Aurora sighed, and rose, the ceremonial knife at the ready. But Silva sang out the sealing note again, and the orc’s jaws dropped slack.
Gilliam drew his foot back to take another kick at the thing.
“Not until I can deactivate it!” Aurora called, hurrying over to the orc’s head. She pried off the helmet, the lines of copper hissing and sputtering. Tiny greenish-blue arcs of lightning lanced and jumped from the tattoos, only to wave and curl against the golden metal of the bracers, seemingly having no effect on the shrike. She wedged the knife against the crystal, and as soon as the black dragonstone popped free, the lightning subsided. She kicked the gem over to Silva, and the siren again sang the note to the stone. Once it went dark, she picked it up and put it in her own belt pouch.
“Is it safe now?” Gilliam asked.
Aurora stood, sweeping her arms at the grisly orc head in a grandiose manner.
The warrior made to kick it again, but a great greenish arc of lightning caught his boot in mid-swing, and he hopped about, cursing.
“It may have some residual energies in it,” the shrike said, trying not to smile too broadly.
Gilliam tried to put his weight on the foot, finally giving up and sitting down a good distance away. “You could have warned me.” He glowered up at Aurora, rubbing at his foot. “How under Ixion’s sun can you just shrug that off?”
“Better insulation,” the girl said, twisting her arms this way and that, so the bracers flashed in what little sunlight there was.
“What are those?” Ana asked, watching as the shrike began working at the biggest of the orcs. “Are they alive? Dead? Undead?”
“Neither, really, but caught someplace in between. They have hearts that still beat, but you can see this is not blood.”
“Whatever it is, it smells awful,” Varis said. He’d been sluicing the stuff off his armor. It was thick, not quite so viscous as tree sap, but more like the syrup my brothers and I liked so much on our griddle cakes growing up.
“It serves much the same purpose as blood, keeping these bodies from breaking down, ensuring the muscles do not go rigid as they might in death.”
“So they are dead,” Ana said.
Aurora shook her head, working her fingers under the helm’s brim. The orc chief’s body writhed as the lightning again coursed along the whirls and spirals of Aurora’s bracers.
“Paumzcaleya!” she spat. She shot a look over her shoulder, at Silva. “Quiet this thing!”
The siren— no, the Imperial princess— straightened her shoulders, leveling her silver eyes at the struggling shrike.
“There might be some residual energies in it,” she said, in a perfect imitation of her sister’s voice.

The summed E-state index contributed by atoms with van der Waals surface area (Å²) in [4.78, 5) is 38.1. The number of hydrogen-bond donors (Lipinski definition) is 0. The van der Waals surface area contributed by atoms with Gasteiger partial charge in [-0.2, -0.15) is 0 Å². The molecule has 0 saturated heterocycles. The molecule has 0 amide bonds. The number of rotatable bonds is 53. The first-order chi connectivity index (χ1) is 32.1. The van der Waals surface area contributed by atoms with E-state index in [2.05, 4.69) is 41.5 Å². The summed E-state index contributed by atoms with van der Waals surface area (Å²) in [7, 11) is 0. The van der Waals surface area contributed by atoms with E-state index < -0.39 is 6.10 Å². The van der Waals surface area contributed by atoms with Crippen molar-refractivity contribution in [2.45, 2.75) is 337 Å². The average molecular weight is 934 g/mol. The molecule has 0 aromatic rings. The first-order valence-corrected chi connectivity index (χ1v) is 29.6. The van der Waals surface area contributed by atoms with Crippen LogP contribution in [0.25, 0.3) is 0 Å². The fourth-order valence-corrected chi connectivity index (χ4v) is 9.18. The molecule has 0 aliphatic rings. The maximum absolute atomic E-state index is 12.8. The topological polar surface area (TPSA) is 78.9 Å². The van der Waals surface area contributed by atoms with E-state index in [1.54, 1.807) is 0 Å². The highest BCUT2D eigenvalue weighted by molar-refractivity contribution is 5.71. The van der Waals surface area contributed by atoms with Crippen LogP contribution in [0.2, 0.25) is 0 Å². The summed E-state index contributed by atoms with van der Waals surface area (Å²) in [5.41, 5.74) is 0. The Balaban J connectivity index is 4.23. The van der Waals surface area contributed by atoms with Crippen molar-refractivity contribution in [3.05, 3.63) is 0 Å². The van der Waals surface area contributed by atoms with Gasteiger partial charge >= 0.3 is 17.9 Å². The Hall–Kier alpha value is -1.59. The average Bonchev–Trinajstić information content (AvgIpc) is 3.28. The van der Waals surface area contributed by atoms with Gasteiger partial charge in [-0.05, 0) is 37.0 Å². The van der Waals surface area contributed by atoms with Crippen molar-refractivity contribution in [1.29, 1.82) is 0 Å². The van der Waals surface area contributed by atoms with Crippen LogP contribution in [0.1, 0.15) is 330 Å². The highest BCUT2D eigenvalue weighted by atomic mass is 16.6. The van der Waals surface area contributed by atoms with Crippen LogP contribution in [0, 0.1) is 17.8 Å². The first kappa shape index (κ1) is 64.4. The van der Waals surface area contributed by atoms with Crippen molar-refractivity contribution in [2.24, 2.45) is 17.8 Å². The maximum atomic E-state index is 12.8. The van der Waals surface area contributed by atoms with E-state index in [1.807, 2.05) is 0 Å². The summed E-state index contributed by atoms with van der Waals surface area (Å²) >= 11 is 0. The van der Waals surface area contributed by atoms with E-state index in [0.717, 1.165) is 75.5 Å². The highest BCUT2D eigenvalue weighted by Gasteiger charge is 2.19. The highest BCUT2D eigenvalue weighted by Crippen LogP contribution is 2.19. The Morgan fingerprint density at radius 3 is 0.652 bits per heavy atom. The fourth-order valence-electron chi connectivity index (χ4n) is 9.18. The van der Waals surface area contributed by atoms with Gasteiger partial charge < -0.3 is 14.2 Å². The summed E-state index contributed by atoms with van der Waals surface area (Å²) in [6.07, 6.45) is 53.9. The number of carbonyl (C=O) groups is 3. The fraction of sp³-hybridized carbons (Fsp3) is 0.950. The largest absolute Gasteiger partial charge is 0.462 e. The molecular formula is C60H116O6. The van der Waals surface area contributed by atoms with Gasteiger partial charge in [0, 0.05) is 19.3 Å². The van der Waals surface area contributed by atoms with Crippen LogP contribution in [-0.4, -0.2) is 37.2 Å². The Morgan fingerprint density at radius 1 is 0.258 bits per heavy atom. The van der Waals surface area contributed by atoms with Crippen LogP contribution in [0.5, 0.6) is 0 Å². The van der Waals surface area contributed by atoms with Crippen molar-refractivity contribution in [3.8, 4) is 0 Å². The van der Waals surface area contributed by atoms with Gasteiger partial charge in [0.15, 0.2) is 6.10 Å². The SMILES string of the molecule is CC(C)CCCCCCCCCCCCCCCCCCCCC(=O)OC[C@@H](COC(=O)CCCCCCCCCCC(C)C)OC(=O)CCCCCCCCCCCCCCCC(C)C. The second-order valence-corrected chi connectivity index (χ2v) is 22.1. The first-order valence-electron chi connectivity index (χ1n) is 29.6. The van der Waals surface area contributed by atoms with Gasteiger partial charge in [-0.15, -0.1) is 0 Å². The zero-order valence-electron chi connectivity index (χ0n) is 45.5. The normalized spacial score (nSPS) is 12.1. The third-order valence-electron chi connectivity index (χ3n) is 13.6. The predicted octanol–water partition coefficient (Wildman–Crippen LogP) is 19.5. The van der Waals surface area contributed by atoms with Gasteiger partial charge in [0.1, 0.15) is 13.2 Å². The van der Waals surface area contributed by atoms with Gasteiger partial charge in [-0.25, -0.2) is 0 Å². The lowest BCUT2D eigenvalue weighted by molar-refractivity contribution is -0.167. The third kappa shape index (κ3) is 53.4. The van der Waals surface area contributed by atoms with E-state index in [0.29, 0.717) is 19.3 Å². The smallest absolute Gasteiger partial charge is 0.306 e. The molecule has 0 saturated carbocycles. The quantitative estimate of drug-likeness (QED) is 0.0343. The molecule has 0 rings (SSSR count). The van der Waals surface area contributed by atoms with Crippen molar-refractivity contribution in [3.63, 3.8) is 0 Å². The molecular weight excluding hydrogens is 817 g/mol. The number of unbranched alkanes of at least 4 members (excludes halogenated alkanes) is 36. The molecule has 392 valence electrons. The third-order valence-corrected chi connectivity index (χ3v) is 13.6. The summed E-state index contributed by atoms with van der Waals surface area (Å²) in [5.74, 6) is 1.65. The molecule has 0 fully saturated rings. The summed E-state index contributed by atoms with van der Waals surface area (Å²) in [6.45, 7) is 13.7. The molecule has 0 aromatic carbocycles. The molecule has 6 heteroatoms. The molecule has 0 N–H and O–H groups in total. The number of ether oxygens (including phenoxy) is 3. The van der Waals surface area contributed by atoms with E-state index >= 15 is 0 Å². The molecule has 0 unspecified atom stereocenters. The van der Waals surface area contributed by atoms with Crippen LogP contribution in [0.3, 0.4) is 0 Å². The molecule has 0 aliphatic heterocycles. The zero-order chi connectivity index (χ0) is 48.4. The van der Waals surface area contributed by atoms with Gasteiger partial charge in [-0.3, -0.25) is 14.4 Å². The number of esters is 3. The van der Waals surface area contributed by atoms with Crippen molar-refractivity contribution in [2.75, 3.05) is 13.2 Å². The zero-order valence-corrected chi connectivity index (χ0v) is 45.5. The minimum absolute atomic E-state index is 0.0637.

“This one is much stronger than the others!” Aurora spoke through gritted teeth. The golden tracery along her lower arms showed dark spots where the lightning concentrated the strongest.
“Gilliam prat’tasyah vyapadizati,” Silva said, inclining her head towards the warrior, who had his boot off.
Aurora let go of the helm with one hand, shaking it. She clenched her fist, and the red stone adorning her wrist began to smolder.
Silva sang a brief, high note, and the stone flickered dark. “Vyapadizati,” she repeated, her voice and eyes flat as she regarded her sister.
Aurora turned as best she could, one hand still locked around the helm. I realized that she could not let it go— the magic still lingering in the orc’s body bound her hand in place.
The shrike bent low, like Pyrklist had done the night before.
“I beg forgiveness for the pain my unthinking prank has caused you,” she said. One would think a team of oxen was needed, to get the words out of her mouth.
Gilliam blinked, then shrugged. “Forgiven. I suppose these poor fellows have been through enough.”
Aurora looked up, through her golden tumble of hair, eyes gleaming as she met those of her sister.
Silva walked over to the grimacing shrike. She leaned down, brushing the hair from Aurora’s face. “Kim vartase samsmaratu,” she whispered, in her sister’s ear.
She sang the sealing note, and the energy coursing from the orc leader’s tattoos diminished to a mere spark.
The shrike completed the deactivation process, and took back the stone after Silva had sung it into darkness. She jammed it into her belt pouch, turning stiffly on her heel. She gave the withered orc’s head a vicious kick as she stomped past it, the thing bouncing back and forth between the rocks ahead.
She spoke softly, nearly to herself, but with Sera’s still-unreleased Power flowing through me, I heard her snarl, under her breath.
“We are nothing alike!”